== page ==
BoJack Horseman may be a show about a self-centered, depressed horse, but it is extremely relatable to us all.
Let’s get one thing straight; “BoJack Horseman” is a weird show, there, I said it. The Netflix original takes place in Hollywood, or Hollywoo, as it is later referred to in the show. In this world, humans and animals are one and the same, with animals and humans co-existing as equal members of society. That being said, “BoJack Horseman” is still one of the best shows out right now.
It’s easy to assume that this is just another adult cartoon, but it’s far from that. “BoJack” is a smart, clever comedy that can get dark at times, bringing attention to a number of struggles faced by BoJack and other characters, struggles we can all relate to in some way. The show puts a spotlight on problems in society, politics and the celebrity world, but also dives deep into the internal struggles with addiction, sexuality, self-confidence, and mental illnesses.
For those who aren’t familiar, the show revolves around a washed-up, middle-aged actor (BoJack Horseman). BoJack (voiced by Wil Arnett) is a horse, or a man, whatever you choose to call him, who hit his big break starring in a popular 90’s sitcom, “Horsin’ Around.” Since then, BoJack has done very little work as an actor, coasting off his past success living in a mansion in the Hills of Hollywoo. BoJack is an alcoholic and drug addict has a bad relationship with his mother and tends to push others away.
BoJack doesn’t have many real friends, nor does he seem to want any. His best friend, even though he doesn’t always show it, is Todd. Todd is a 20-something-year-old bum who lives on BoJack’s couch. It’s unclear why BoJack let Todd stay there originally, but the two developed a good friendship over the years.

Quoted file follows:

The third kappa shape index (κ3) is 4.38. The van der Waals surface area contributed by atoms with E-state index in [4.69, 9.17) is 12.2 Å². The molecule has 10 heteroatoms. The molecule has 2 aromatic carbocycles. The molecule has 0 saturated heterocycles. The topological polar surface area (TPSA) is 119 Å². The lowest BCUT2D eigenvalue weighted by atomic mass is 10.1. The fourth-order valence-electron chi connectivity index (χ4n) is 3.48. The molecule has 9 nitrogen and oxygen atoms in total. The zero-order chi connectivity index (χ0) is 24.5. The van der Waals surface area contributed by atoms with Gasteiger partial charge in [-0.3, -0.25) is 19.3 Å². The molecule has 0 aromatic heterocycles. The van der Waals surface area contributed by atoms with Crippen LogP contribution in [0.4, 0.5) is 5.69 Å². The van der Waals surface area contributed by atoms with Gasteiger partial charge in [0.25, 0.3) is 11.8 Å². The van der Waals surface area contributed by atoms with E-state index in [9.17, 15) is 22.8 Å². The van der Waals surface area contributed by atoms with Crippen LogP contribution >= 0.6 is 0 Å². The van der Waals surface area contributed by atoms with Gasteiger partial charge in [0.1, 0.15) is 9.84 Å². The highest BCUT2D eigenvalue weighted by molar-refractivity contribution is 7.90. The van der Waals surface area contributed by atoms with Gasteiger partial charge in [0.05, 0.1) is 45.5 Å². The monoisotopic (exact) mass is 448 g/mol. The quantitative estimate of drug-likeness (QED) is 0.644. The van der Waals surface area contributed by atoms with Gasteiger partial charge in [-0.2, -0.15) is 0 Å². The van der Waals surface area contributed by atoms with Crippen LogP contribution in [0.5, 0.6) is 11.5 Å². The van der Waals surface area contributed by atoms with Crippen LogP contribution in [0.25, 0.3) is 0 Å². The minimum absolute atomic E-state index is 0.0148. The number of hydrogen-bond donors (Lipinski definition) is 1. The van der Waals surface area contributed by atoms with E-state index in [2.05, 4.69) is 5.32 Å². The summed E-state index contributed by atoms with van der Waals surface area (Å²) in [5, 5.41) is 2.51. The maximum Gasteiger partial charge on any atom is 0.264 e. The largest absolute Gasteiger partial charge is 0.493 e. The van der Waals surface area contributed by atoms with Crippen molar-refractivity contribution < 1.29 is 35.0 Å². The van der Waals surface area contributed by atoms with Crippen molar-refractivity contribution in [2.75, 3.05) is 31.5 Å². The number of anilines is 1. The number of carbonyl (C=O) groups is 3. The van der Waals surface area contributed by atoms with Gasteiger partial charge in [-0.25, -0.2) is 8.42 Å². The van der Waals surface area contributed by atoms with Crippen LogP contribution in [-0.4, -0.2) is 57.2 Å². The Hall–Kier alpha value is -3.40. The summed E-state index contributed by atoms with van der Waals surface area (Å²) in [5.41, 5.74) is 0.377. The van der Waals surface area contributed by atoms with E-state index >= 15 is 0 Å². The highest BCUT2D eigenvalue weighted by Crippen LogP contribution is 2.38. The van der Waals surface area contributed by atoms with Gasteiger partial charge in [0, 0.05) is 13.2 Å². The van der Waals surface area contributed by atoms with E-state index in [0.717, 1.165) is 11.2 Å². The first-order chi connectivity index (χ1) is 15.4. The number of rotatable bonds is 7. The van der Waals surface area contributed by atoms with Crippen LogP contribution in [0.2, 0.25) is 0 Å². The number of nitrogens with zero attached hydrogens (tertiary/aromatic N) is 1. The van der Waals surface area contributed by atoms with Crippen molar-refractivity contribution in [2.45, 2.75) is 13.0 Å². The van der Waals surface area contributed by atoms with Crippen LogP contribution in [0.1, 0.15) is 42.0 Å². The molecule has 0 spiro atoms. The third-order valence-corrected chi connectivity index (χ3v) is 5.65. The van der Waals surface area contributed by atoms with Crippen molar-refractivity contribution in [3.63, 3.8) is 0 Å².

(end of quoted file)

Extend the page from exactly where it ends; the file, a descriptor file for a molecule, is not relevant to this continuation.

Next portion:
BoJack’s agent is Princess Carolyn, a cat with a feisty attitude who is always working too hard and is eager to make a name for herself. She and BoJack have a history of dating on-and-off again for years.
BoJack has a feud turned somewhat friendship with Mr. Peanutbutter, who starred in a rip-off of “Horsin’ Around” in the 90’s and had a more successful career than BoJack. Mr. Peanutbutter, being a yellow lab, is very upbeat and excitable, friendly to everybody but the mailman, for obvious reasons. Mr. Peanutbutter is married to Diane Ngyuyen, BoJack’s ghostwriter for an autobiography before becoming very good friends with one another. Diane is who BoJack goes to when he needs a serious talk or advice of some sort.
The show features a number of celebrity cameos, from Wiz Khalifa and Daniel Radcliff to recurring characters such as Margot Martindale and Jessica Biel.
In season four, the show gets more serious, but still remains its irony and cynical comedy. We find out more about BoJack’s toxic relationship with his mother, Beatrice, as well as her troubled childhood, Mr. Peanutbutter runs for mayor, and Todd is now in the celebrity circle, himself. BoJack also discovers that he may have a daughter, Hollyhock, who tracks him down.
Princess Carolyn is crushed after her failed efforts to get pregnant destroy her relationship, and Diane and Mr. Peanut Butter’s relationship is left on a note of uncertainty.
The show touches on body insecurity when Hollyhock stays at BoJack’s house for a while. Hollyhock is kind of chubby and is made to feel like she is not as good as other girls when BoJack and his mother point this out to her, even though BoJack regrets this. This is just another example of how this show can relate to a wide variety of people.
BoJack and Todd’s friendship comes back into the picture, but it isn’t the same. Todd has moved on and is living on his own now, as BoJack is left alone, once again, without Todd or Hollyhock there.
Throughout the show, there have been hints that Todd is uncomfortable with his sexuality. We assume he might be gay, until he says, “I might be nothing” at the end of season three when asked if he is. In the fourth season, Todd finally comes out of his shell and is openly proud to be asexual.
BoJack learns a lot and seems to no longer be so self-centered, but this has happened before, so we will see what’s in store for season five. “BoJack” is a show to look out for, it’s clever and funny but also relatable and touches on a number of issues. Consider this show next time you are bored searching on Netflix.